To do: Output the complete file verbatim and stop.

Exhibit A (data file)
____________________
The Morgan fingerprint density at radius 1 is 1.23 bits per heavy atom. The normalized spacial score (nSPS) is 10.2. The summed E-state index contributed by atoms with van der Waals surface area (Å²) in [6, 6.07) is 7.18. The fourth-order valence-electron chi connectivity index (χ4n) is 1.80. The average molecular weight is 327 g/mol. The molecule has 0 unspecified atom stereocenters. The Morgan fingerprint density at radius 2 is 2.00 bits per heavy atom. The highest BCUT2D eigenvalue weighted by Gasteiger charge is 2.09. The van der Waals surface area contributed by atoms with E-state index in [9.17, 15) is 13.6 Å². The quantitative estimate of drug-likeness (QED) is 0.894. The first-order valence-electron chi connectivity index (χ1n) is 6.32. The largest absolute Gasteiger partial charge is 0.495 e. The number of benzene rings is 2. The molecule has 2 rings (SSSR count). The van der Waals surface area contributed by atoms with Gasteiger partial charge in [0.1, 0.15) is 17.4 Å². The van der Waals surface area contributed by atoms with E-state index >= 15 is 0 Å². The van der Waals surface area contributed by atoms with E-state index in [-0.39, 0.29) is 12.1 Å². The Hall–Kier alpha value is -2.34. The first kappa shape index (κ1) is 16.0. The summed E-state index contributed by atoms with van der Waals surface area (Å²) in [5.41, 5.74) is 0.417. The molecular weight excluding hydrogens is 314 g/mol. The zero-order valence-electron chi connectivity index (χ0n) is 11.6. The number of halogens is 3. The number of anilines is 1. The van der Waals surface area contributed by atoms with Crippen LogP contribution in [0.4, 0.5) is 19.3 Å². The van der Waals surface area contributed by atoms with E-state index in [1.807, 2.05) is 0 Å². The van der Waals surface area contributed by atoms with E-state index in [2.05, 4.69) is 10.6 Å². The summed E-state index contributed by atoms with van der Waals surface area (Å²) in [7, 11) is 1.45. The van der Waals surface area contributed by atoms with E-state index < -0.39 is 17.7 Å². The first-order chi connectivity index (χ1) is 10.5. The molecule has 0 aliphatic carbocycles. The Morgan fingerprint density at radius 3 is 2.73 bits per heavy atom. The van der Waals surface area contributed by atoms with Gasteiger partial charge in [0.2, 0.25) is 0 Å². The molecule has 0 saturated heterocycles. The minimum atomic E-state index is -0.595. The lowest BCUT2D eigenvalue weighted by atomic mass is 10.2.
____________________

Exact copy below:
The Morgan fingerprint density at radius 1 is 1.23 bits per heavy atom. The normalized spacial score (nSPS) is 10.2. The summed E-state index contributed by atoms with van der Waals surface area (Å²) in [6, 6.07) is 7.18. The fourth-order valence-electron chi connectivity index (χ4n) is 1.80. The average molecular weight is 327 g/mol. The molecule has 0 unspecified atom stereocenters. The Morgan fingerprint density at radius 2 is 2.00 bits per heavy atom. The highest BCUT2D eigenvalue weighted by Gasteiger charge is 2.09. The van der Waals surface area contributed by atoms with E-state index in [9.17, 15) is 13.6 Å². The quantitative estimate of drug-likeness (QED) is 0.894. The first-order valence-electron chi connectivity index (χ1n) is 6.32. The largest absolute Gasteiger partial charge is 0.495 e. The number of benzene rings is 2. The molecule has 2 rings (SSSR count). The van der Waals surface area contributed by atoms with Gasteiger partial charge in [0.1, 0.15) is 17.4 Å². The van der Waals surface area contributed by atoms with E-state index >= 15 is 0 Å². The van der Waals surface area contributed by atoms with E-state index in [-0.39, 0.29) is 12.1 Å². The Hall–Kier alpha value is -2.34. The first kappa shape index (κ1) is 16.0. The summed E-state index contributed by atoms with van der Waals surface area (Å²) in [5.41, 5.74) is 0.417. The molecular weight excluding hydrogens is 314 g/mol. The zero-order valence-electron chi connectivity index (χ0n) is 11.6. The number of halogens is 3. The number of anilines is 1. The van der Waals surface area contributed by atoms with Crippen LogP contribution in [0.4, 0.5) is 19.3 Å². The van der Waals surface area contributed by atoms with E-state index in [1.807, 2.05) is 0 Å². The van der Waals surface area contributed by atoms with E-state index in [2.05, 4.69) is 10.6 Å². The summed E-state index contributed by atoms with van der Waals surface area (Å²) in [7, 11) is 1.45. The van der Waals surface area contributed by atoms with E-state index < -0.39 is 17.7 Å². The first-order chi connectivity index (χ1) is 10.5. The molecule has 0 aliphatic carbocycles. The Morgan fingerprint density at radius 3 is 2.73 bits per heavy atom. The van der Waals surface area contributed by atoms with Gasteiger partial charge in [0.2, 0.25) is 0 Å². The molecule has 0 saturated heterocycles. The minimum atomic E-state index is -0.595. The lowest BCUT2D eigenvalue weighted by atomic mass is 10.2.